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cmd/cgo: unexpected allocations when passing void pointers #15048

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bmatsuo opened this Issue Mar 31, 2016 · 3 comments

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bmatsuo commented Mar 31, 2016

  1. What version of Go are you using (go version)? go1.6
  2. What operating system and processor architecture are you using (go env)? linux/amd64
  3. What did you do?

I was helping to debug several unaccounted for allocations and we came across what we thought was very peculiar behavior. Consider the following two implementations of the same package

http://play.golang.org/p/hC-b5VSG58
http://play.golang.org/p/soCMGF1WjG

And the following benchmark

http://play.golang.org/p/e37ObBxwJP

  1. What did you expect to see?

Neither implementation appears to allocate anything in the Foo function. So I expect go test -bench to report zero allocations for both implementations of the package.

  1. What did you see instead?

For the first example (hC-b5VSG58) the command go test -bench=. -benchmem reports two allocations (48 bytes total) when the C function is passed a non-nil argument.

$ go test -bench=. -benchmem
testing: warning: no tests to run
PASS
BenchmarkFoo-4           5000000               317 ns/op              48 B/op          2 allocs/op
BenchmarkFoo_nil-4      10000000               164 ns/op               0 B/op          0 allocs/op
ok      github.com/bmatsuo/lmdb-go/tmp/cgo-allocs       3.718s

The second example avoids any allocation.

$ go test -bench=. -benchmem
testing: warning: no tests to run
PASS
BenchmarkFoo-4          10000000               151 ns/op               0 B/op          0 allocs/op
BenchmarkFoo_nil-4      10000000               151 ns/op               0 B/op          0 allocs/op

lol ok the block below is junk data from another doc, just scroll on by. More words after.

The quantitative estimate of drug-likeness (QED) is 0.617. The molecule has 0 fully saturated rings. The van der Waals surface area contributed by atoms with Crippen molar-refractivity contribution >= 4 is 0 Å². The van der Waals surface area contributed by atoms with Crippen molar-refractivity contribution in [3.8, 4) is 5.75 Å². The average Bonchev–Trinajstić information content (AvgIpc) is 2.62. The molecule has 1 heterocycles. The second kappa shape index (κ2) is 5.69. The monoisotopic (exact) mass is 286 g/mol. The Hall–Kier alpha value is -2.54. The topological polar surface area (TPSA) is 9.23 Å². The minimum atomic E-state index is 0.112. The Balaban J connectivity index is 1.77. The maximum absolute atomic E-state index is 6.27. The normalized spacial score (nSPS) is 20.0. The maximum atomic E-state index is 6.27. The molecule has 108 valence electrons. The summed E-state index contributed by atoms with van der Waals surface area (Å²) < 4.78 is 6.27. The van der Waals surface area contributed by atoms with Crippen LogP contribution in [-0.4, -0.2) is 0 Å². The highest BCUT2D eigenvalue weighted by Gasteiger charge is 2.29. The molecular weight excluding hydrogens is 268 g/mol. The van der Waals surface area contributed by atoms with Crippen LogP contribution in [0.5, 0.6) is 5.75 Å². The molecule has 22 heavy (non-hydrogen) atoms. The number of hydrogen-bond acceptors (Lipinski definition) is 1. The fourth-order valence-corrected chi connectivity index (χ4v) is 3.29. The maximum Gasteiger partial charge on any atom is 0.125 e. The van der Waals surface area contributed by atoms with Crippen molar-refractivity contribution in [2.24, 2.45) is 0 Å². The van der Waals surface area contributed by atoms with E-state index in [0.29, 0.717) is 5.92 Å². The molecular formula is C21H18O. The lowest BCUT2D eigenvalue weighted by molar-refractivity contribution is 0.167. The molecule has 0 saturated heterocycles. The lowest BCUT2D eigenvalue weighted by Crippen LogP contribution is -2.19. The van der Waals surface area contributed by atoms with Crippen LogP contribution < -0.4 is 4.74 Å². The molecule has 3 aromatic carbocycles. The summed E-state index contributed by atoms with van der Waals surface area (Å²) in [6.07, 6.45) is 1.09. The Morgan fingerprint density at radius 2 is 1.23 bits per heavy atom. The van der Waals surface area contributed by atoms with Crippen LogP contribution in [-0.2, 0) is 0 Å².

ok      github.com/bmatsuo/lmdb-go/tmp/cgo-allocs       3.345s

The first example does see a performance impact, I assume because of the allocations.

@ianlancetaylor ianlancetaylor changed the title from cgo: unexpected allocations when passing void pointers to cmd/cgo: unexpected allocations when passing void pointers Mar 31, 2016

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ianlancetaylor commented Mar 31, 2016

The difference is that in the void* case, cgo doesn't figre out that the value does not point to a value that contains a Go pointer, and therefore inserts a check call. In the char* case, cgo can see that the type C.char can not contain a pointer, and therefore there is no need to use a check call. The check call causes the pointer to appear to escape, forcing buf to be allocated on the heap.

@ianlancetaylor ianlancetaylor added this to the Unplanned milestone Mar 31, 2016

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bmatsuo commented Mar 31, 2016

That mostly makes sense. But you are saying it is allocating space on the heap for the 24-byte slice header (pointer + 2 ints)? It seems strange that a slice header can "escape".

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ianlancetaylor commented Mar 31, 2016

The slice header is being passed to a function via .... I think the compiler doesn't see that the ... slice does not escape.

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